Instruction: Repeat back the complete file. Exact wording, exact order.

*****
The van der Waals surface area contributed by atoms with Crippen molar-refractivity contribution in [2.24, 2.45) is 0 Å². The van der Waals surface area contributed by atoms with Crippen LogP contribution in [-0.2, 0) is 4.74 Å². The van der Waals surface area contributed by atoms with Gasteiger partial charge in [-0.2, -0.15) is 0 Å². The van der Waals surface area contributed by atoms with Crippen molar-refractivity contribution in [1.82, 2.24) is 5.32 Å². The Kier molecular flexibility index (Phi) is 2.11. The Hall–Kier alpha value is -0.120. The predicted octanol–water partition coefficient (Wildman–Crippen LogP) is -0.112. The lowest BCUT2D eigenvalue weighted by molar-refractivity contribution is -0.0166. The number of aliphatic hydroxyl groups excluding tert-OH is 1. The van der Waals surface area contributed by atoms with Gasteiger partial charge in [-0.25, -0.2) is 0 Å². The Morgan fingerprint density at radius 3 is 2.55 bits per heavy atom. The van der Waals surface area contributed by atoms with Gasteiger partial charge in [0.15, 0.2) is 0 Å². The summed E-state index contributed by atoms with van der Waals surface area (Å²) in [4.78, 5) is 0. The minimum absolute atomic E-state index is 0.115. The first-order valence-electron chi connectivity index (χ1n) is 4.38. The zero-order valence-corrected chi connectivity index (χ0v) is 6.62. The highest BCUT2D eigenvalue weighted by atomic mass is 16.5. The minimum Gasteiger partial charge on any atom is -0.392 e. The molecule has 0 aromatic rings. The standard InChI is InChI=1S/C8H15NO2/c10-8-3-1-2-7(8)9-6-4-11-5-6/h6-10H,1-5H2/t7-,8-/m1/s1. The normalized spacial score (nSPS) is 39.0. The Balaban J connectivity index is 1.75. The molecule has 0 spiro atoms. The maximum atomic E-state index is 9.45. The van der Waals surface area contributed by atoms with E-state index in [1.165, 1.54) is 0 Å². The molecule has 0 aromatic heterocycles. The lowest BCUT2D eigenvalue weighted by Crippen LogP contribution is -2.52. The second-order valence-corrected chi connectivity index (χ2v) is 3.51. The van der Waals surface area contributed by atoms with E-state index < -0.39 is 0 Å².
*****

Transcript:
The van der Waals surface area contributed by atoms with Crippen molar-refractivity contribution in [2.24, 2.45) is 0 Å². The van der Waals surface area contributed by atoms with Crippen LogP contribution in [-0.2, 0) is 4.74 Å². The van der Waals surface area contributed by atoms with Gasteiger partial charge in [-0.2, -0.15) is 0 Å². The van der Waals surface area contributed by atoms with Crippen molar-refractivity contribution in [1.82, 2.24) is 5.32 Å². The Kier molecular flexibility index (Phi) is 2.11. The Hall–Kier alpha value is -0.120. The predicted octanol–water partition coefficient (Wildman–Crippen LogP) is -0.112. The lowest BCUT2D eigenvalue weighted by molar-refractivity contribution is -0.0166. The number of aliphatic hydroxyl groups excluding tert-OH is 1. The van der Waals surface area contributed by atoms with Gasteiger partial charge in [-0.25, -0.2) is 0 Å². The Morgan fingerprint density at radius 3 is 2.55 bits per heavy atom. The van der Waals surface area contributed by atoms with Gasteiger partial charge in [0.15, 0.2) is 0 Å². The summed E-state index contributed by atoms with van der Waals surface area (Å²) in [4.78, 5) is 0. The minimum absolute atomic E-state index is 0.115. The first-order valence-electron chi connectivity index (χ1n) is 4.38. The zero-order valence-corrected chi connectivity index (χ0v) is 6.62. The highest BCUT2D eigenvalue weighted by atomic mass is 16.5. The minimum Gasteiger partial charge on any atom is -0.392 e. The molecule has 0 aromatic rings. The standard InChI is InChI=1S/C8H15NO2/c10-8-3-1-2-7(8)9-6-4-11-5-6/h6-10H,1-5H2/t7-,8-/m1/s1. The normalized spacial score (nSPS) is 39.0. The Balaban J connectivity index is 1.75. The molecule has 0 spiro atoms. The maximum atomic E-state index is 9.45. The van der Waals surface area contributed by atoms with E-state index in [1.165, 1.54) is 0 Å². The molecule has 0 aromatic heterocycles. The lowest BCUT2D eigenvalue weighted by Crippen LogP contribution is -2.52. The second-order valence-corrected chi connectivity index (χ2v) is 3.51. The van der Waals surface area contributed by atoms with E-state index < -0.39 is 0 Å².